Using numbers and handling data
Using numbers and handling data

Start this free course now. Just create an account and sign in. Enrol and complete the course for a free statement of participation or digital badge if available.

Free course

Using numbers and handling data

1.5 Rounding to decimal places

Sometimes the result of a calculation gives a number with lots of decimal places - far more than you need or could reliably measure. For instance, suppose a patient is required to receive 5 ml of medicine a day, evenly spaced in three injections. How much medicine should they be given in each dose?

To divide the 5 ml of medicine into three equal parts would mean measuring out 5 ÷ 3 = 1.6666 ml (where the 6s keep repeating, or recurring indefinitely). It's not realistic or feasible to measure out the medicine to this kind of accuracy. Instead, you first need to think about what level of accuracy is needed. An injection of this volume would be most accurately dispensed using a 2 ml syringe, marked in 0.1 ml increments. In this case then, the accuracy of your measurement would be limited to 0.1 ml, or in other words to one decimal place. To administer the amount calculated above you would need to round the figure to the nearest decimal place.

The rule to remember with rounding to a particular decimal place is that if the next number to the right of that decimal place is 5 or more, you round the figure up to the next highest number, and if it's 4 or less it remains the same. For instance, to correct 1.6666 ml to one decimal place, find the first decimal place and then look at the next (smaller) decimal place to its right, which we've highlighted here as 1.6666 ml. As this number is greater than 5 we have to round up, and the amount becomes 1.7 ml corrected to one decimal place (1 dp). If the original number had been 1.6466 ml then the value corrected to one decimal place would be 1.6 ml (1 dp).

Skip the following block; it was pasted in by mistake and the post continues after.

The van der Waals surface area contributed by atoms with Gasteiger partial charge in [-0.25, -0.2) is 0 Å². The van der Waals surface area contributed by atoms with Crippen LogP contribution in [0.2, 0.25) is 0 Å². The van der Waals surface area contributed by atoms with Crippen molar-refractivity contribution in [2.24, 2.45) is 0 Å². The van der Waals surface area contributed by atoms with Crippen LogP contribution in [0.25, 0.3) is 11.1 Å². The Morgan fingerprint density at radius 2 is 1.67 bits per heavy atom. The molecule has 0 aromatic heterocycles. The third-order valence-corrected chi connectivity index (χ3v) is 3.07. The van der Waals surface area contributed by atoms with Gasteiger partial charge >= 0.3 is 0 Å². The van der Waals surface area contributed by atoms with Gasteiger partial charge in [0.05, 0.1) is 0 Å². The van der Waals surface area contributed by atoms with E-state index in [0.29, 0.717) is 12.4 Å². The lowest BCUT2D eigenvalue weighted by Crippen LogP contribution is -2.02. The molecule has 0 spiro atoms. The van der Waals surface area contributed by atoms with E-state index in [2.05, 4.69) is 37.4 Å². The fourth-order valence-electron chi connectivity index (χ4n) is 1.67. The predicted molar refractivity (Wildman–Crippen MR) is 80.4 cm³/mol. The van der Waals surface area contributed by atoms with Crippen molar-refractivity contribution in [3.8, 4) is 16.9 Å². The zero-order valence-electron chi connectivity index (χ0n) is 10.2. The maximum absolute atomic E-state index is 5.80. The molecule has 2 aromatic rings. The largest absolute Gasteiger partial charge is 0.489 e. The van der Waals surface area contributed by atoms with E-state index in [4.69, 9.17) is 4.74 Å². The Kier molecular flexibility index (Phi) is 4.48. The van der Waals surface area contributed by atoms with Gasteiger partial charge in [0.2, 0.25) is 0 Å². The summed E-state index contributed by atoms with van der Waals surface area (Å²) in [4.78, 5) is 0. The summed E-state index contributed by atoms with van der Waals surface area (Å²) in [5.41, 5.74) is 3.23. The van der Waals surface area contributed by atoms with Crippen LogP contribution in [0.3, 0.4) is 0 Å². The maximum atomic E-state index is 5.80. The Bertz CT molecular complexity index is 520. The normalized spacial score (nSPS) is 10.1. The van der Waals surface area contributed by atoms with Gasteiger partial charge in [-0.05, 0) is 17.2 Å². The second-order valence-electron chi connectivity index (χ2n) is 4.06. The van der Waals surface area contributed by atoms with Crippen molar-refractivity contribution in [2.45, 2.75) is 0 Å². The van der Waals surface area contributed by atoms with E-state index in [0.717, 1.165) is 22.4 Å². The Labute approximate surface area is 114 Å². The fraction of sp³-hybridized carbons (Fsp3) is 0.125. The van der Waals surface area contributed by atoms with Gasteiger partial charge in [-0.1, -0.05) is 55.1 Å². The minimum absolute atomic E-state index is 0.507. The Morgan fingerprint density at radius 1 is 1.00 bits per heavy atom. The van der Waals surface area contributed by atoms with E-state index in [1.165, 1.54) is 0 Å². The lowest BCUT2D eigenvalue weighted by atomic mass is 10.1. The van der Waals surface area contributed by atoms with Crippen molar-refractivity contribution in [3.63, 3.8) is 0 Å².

Here are some more worked examples for you to practise with:

Now try rounding numbers to specific decimal places for yourself with practice question 9.

Right click and open the practice questions [Tip: hold Ctrl and click a link to open it in a new tab. (Hide tip)] in a separate window, then you can switch easily between the course text and the questions.

Box 1 General rules for numbers in healthcare

  • Try to avoid the need for a decimal point

    • Use 500 mg not 0.5 g

    • Use 125 mcg not 0.125 mg

  • Never leave a decimal point 'naked'

    • Paracetamol 0.5 mg not Paracetamol .5 mg

  • Avoid using a terminal zero

    • Diazepam 2 mg not Diazepam 2.0 mg

  • Put a space between the drug name and dose

    • Apresoline 55 mg not Apresoline55 mg

S110_1

Take your learning further

Making the decision to study can be a big step, which is why you'll want a trusted University. The Open University has 50 years’ experience delivering flexible learning and 170,000 students are studying with us right now. Take a look at all Open University courses.

If you are new to University-level study, we offer two introductory routes to our qualifications. You could either choose to start with an Access module, or a module which allows you to count your previous learning towards an Open University qualification. Read our guide on Where to take your learning next for more information.

Not ready for formal University study? Then browse over 1000 free courses on OpenLearn and sign up to our newsletter to hear about new free courses as they are released.

Every year, thousands of students decide to study with The Open University. With over 120 qualifications, we’ve got the right course for you.

Request an Open University prospectus371